Business & Economy

CNN deactivates Australia Facebook pages over anti-defamation law

Sydney, Australia, Sep 29 (EFE).- American news network CNN became the first international outlet to disable access to its Facebook pages in Australia over a court ruling that allows the country’s media to be sued for defamation for followers’ comments online.

“This content is not available at this time,” CNN’s Australia’s page read Wednesday, in a decision justified in Facebook’s refusal to disable its pages’ comments sections in the country, according to reports in the Sydney Morning Herald newspaper.

CNN criticized Facebook for not ensuring “that this platform is a place for credible journalism and a productive dialogue around current events among its users,” the statement read.

Facebook said that although it is not their job to give “legal advice to CNN” it has provided “the latest information” on the tools it makes available to help editors manage comments.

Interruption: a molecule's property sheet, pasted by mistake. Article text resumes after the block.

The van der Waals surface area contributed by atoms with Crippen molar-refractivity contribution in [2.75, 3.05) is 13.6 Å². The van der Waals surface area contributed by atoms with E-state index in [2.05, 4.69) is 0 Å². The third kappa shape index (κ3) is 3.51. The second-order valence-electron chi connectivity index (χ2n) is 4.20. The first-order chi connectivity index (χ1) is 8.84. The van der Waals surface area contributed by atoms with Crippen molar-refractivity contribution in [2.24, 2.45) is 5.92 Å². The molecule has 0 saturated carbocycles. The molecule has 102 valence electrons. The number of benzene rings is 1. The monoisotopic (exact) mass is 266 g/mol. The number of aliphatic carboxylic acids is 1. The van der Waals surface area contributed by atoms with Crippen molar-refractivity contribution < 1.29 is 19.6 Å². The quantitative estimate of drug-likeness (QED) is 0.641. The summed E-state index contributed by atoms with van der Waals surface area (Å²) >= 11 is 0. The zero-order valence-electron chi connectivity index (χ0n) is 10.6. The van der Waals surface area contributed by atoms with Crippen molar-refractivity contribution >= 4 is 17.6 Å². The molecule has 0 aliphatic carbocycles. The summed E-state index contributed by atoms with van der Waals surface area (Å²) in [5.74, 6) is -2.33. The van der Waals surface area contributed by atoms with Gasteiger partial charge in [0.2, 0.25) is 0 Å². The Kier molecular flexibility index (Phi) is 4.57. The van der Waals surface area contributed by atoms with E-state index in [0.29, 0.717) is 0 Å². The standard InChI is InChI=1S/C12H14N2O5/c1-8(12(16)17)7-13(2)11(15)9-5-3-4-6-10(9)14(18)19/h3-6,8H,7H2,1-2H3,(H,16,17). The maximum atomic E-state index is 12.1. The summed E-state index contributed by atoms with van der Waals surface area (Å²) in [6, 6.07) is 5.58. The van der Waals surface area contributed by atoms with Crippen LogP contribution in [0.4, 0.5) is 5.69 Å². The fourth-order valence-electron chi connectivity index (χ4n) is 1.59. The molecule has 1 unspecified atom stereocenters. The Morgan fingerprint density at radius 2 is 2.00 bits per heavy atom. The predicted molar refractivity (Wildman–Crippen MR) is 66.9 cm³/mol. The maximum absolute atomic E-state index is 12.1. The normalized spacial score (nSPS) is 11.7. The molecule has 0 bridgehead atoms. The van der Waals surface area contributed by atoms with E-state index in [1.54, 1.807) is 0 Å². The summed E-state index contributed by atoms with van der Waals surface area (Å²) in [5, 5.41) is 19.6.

Likewise, Facebook indicated that it is “working closely with the review of defamation laws” both at the state and territory level and at the federal level in Australia.

CNN’s measure comes after Australia’s High Court, the country’s highest, issued a ruling on Sep. 8 that sets a legal precedent concerning the use of social networks.

The ruling concerned the case of the media groups News Corp and Fairfax Media (currently in the hands of Nine) and the Australian News Channel sued by young Aboriginal Dylan Voller, whose mistreatment in a correctional center in the Northern Territory was denounced in 2016.

Voller, who was then 17 years old, appeared in an ABC news report with his head covered by a white hood that made it difficult for him to breathe, while his guards tied his legs, arms and neck with shackles to a chair and left him alone as punishment for trying to harm himself.

Newspapers such as the Sydney Morning Herald and The Australian or cable television network Sky News, considered among the most important media in the country, published stories about Voller on their Facebook pages in which readers left allegedly offensive comments.

The ruling allows Voller to sue media groups for comments he considers defamatory on social media, which is a source of news for 52 percent of Australians according to a recent study by marketing company Genroe. EFE


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